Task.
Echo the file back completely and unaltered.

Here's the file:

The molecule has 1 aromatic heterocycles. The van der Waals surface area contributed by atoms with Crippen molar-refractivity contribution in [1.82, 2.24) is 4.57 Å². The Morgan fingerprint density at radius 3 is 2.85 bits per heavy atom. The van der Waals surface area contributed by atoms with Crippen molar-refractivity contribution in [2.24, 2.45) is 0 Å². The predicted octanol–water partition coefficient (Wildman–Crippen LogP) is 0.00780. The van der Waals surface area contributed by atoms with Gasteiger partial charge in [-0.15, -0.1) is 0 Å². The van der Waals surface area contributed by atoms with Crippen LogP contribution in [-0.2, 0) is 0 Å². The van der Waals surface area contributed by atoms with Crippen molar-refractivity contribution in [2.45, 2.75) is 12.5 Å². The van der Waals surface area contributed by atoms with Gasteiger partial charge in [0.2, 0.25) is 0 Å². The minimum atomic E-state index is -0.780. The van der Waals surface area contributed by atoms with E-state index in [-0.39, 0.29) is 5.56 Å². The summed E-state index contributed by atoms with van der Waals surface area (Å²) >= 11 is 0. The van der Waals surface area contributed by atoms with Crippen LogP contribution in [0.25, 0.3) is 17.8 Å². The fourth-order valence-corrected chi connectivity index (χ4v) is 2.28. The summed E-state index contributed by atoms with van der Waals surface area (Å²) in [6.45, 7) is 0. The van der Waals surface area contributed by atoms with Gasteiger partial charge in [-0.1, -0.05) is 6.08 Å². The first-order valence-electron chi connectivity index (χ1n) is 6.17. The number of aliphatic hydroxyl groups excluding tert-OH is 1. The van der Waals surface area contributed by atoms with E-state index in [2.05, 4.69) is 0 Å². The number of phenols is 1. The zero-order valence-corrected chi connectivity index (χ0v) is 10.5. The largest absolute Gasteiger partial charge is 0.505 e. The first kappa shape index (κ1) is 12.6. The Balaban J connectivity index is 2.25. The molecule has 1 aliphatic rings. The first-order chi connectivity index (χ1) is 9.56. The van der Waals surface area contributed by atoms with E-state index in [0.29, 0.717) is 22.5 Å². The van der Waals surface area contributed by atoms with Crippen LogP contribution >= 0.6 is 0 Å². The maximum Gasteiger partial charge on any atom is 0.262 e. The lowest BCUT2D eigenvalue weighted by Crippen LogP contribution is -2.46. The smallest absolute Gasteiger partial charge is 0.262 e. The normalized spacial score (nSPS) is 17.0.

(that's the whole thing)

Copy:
The molecule has 1 aromatic heterocycles. The van der Waals surface area contributed by atoms with Crippen molar-refractivity contribution in [1.82, 2.24) is 4.57 Å². The Morgan fingerprint density at radius 3 is 2.85 bits per heavy atom. The van der Waals surface area contributed by atoms with Crippen molar-refractivity contribution in [2.24, 2.45) is 0 Å². The predicted octanol–water partition coefficient (Wildman–Crippen LogP) is 0.00780. The van der Waals surface area contributed by atoms with Gasteiger partial charge in [-0.15, -0.1) is 0 Å². The van der Waals surface area contributed by atoms with Crippen LogP contribution in [-0.2, 0) is 0 Å². The van der Waals surface area contributed by atoms with Crippen molar-refractivity contribution in [2.45, 2.75) is 12.5 Å². The van der Waals surface area contributed by atoms with Gasteiger partial charge in [0.2, 0.25) is 0 Å². The minimum atomic E-state index is -0.780. The van der Waals surface area contributed by atoms with E-state index in [-0.39, 0.29) is 5.56 Å². The summed E-state index contributed by atoms with van der Waals surface area (Å²) >= 11 is 0. The van der Waals surface area contributed by atoms with Crippen LogP contribution in [0.25, 0.3) is 17.8 Å². The fourth-order valence-corrected chi connectivity index (χ4v) is 2.28. The summed E-state index contributed by atoms with van der Waals surface area (Å²) in [6.45, 7) is 0. The van der Waals surface area contributed by atoms with Gasteiger partial charge in [-0.1, -0.05) is 6.08 Å². The first-order valence-electron chi connectivity index (χ1n) is 6.17. The number of aliphatic hydroxyl groups excluding tert-OH is 1. The van der Waals surface area contributed by atoms with E-state index in [2.05, 4.69) is 0 Å². The number of phenols is 1. The zero-order valence-corrected chi connectivity index (χ0v) is 10.5. The largest absolute Gasteiger partial charge is 0.505 e. The first kappa shape index (κ1) is 12.6. The Balaban J connectivity index is 2.25. The molecule has 1 aliphatic rings. The first-order chi connectivity index (χ1) is 9.56. The van der Waals surface area contributed by atoms with E-state index in [0.29, 0.717) is 22.5 Å². The van der Waals surface area contributed by atoms with Crippen LogP contribution >= 0.6 is 0 Å². The maximum Gasteiger partial charge on any atom is 0.262 e. The lowest BCUT2D eigenvalue weighted by Crippen LogP contribution is -2.46. The smallest absolute Gasteiger partial charge is 0.262 e. The normalized spacial score (nSPS) is 17.0.